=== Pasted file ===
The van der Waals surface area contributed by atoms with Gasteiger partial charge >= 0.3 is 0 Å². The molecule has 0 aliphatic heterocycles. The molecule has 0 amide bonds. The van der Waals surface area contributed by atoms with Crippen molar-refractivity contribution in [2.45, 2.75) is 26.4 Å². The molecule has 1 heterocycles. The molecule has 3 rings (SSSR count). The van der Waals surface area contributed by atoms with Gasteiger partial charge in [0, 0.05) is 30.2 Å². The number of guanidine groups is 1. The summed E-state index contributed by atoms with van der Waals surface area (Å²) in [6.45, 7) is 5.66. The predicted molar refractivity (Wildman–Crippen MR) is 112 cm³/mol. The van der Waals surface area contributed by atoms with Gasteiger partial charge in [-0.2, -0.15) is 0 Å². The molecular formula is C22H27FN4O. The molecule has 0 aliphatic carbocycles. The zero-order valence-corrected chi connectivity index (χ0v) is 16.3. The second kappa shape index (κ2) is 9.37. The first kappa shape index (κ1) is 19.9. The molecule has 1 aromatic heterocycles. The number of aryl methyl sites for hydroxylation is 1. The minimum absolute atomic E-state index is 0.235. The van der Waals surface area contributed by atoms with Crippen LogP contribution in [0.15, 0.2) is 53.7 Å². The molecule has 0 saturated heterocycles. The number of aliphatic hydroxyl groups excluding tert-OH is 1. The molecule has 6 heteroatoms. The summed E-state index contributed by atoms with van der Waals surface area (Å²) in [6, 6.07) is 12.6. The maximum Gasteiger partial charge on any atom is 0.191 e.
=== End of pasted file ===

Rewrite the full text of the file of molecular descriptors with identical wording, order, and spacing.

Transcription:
The van der Waals surface area contributed by atoms with Gasteiger partial charge >= 0.3 is 0 Å². The molecule has 0 aliphatic heterocycles. The molecule has 0 amide bonds. The van der Waals surface area contributed by atoms with Crippen molar-refractivity contribution in [2.45, 2.75) is 26.4 Å². The molecule has 1 heterocycles. The molecule has 3 rings (SSSR count). The van der Waals surface area contributed by atoms with Gasteiger partial charge in [0, 0.05) is 30.2 Å². The number of guanidine groups is 1. The summed E-state index contributed by atoms with van der Waals surface area (Å²) in [6.45, 7) is 5.66. The predicted molar refractivity (Wildman–Crippen MR) is 112 cm³/mol. The van der Waals surface area contributed by atoms with Gasteiger partial charge in [-0.2, -0.15) is 0 Å². The molecular formula is C22H27FN4O. The molecule has 0 aliphatic carbocycles. The zero-order valence-corrected chi connectivity index (χ0v) is 16.3. The second kappa shape index (κ2) is 9.37. The first kappa shape index (κ1) is 19.9. The molecule has 1 aromatic heterocycles. The number of aryl methyl sites for hydroxylation is 1. The minimum absolute atomic E-state index is 0.235. The van der Waals surface area contributed by atoms with Crippen LogP contribution in [0.15, 0.2) is 53.7 Å². The molecule has 0 saturated heterocycles. The number of aliphatic hydroxyl groups excluding tert-OH is 1. The molecule has 6 heteroatoms. The summed E-state index contributed by atoms with van der Waals surface area (Å²) in [6, 6.07) is 12.6. The maximum Gasteiger partial charge on any atom is 0.191 e.